First record for Snowy Sheathbill in Algoa Bay
By Lloyd Edwards

Friday, 22nd July 2022

After an adventurous cruise into Algoa Bay, we arrived at St Croix Island to observe what is left of our endangered penguins. As I peered at the island, I suddenly noticed a white bird that looked something like a cross between a chicken and a pigeon. I recognised this out of place bird, but from where? After a while it dawned on me that I had seen them in Patagonia on offshore islands, while researching seabirds with Lorien Pichegru.

It’s Latin name is Chionis alba, chionis meaning snow and alba meaning white. Besides penguins, it is the only other bird that breeds on Antarctica. Maybe it felt at home on St Croix with our endangered African penguins. It also breeds at South Orkney, South Sandwich and South Georgia. During winter they migrate to The Falklands, Argentina and Chile. They have an underlayer of feathers which helps insulate the bird in these harsh environments.

This bird will eat nearly everything including carrion, animal and bird faeces, regurgitated fish from penguins while feeding their chicks as well as their chicks and eggs, still born seals and even it’s own still born, human waste, regurgitated body fluids while harassing albatross chicks, invertebrates found in the intertidal zone and will even drink blood and rip pieces of meat from live seals’ wounds! It is the only Antarctic bird that does not have webbed feet so it cannot fish for food like the others. No wonder it has such a bizarre diet!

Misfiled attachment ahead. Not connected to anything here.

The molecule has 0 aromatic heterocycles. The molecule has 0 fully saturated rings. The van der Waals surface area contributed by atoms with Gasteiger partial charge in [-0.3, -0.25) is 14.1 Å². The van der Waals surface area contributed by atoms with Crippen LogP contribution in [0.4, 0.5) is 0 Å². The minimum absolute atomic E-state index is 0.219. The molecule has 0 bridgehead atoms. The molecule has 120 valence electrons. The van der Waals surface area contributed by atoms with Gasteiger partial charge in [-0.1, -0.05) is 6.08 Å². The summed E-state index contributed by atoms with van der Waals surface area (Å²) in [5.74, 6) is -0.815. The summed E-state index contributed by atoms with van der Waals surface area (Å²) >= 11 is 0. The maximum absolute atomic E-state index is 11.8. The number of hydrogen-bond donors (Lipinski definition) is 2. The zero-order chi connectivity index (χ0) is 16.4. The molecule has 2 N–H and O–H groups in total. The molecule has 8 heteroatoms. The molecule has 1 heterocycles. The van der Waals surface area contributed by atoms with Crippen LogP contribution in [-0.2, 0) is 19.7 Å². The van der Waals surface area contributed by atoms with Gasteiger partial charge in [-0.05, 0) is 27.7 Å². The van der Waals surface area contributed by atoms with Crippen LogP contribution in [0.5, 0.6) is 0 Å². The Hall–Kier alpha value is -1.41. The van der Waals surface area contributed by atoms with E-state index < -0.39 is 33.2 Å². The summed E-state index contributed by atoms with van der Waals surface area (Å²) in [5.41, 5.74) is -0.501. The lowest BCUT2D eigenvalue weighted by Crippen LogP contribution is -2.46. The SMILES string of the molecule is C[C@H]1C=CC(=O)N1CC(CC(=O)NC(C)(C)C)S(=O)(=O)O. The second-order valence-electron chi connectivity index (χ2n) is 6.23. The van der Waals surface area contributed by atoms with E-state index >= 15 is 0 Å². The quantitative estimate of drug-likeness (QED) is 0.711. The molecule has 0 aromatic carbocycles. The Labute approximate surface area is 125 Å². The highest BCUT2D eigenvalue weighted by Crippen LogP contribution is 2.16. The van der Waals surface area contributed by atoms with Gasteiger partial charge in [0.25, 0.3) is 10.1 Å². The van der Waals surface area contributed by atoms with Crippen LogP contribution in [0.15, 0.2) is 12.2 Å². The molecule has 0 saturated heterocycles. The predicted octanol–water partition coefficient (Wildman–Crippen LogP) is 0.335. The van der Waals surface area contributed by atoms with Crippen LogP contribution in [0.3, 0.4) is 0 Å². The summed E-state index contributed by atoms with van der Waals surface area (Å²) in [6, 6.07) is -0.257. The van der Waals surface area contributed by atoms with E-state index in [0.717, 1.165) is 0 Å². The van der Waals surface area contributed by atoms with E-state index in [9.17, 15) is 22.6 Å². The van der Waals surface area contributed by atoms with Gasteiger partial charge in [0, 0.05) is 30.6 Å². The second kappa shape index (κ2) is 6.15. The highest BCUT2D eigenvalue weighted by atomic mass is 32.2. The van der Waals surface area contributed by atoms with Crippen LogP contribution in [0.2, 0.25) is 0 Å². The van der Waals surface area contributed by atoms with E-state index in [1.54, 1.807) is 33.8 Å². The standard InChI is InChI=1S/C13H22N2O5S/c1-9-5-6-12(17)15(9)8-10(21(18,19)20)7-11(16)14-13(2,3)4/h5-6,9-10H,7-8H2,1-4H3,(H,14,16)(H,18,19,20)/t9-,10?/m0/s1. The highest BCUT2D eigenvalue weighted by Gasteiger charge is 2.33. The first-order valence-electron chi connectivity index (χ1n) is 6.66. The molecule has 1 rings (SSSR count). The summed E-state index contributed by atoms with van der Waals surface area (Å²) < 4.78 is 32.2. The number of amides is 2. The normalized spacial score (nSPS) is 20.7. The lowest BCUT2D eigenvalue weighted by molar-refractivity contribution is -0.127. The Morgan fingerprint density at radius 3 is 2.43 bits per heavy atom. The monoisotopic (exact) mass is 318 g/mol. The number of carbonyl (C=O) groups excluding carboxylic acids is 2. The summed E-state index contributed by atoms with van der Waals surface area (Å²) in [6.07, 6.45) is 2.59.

The name Sheathbill comes from the horny sheet that covers the upper part of the bill which is broad, strong and conical in shape. The body is likewise strong with noticeably large feet for it’s size. It has elongated wings which probably accounts for it surviving a flight so far out of it’s normal range.

It is really an eccentric creature and as can be seen in the last photo, it may hop around on one leg to avoid heat loss. Like the penguins on St Croix, they lay their eggs on rocky ridges in nests constructed from rocks, bones dead chicks and any other washed up materials.

(UPDATE, the Sheathbill was observed again on 24th and 25th July!)

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Snowy sheathbill on St Croix Island, Algoa Bay. Taken with a Nikon D810 full frame, ISO140, 200mm zoom, f/8 and 1/1000th second.

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Note the sheath on the upper part of the bill, large feet and strong legs

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Looking more at home in Bahia Bustamante, Patagonia, Argentina. With it are the beautiful Imperial Cormorants building nests.

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Eccentric indeed as this one in Patagonia can be seen hopping around on one leg to avoid heat loss.

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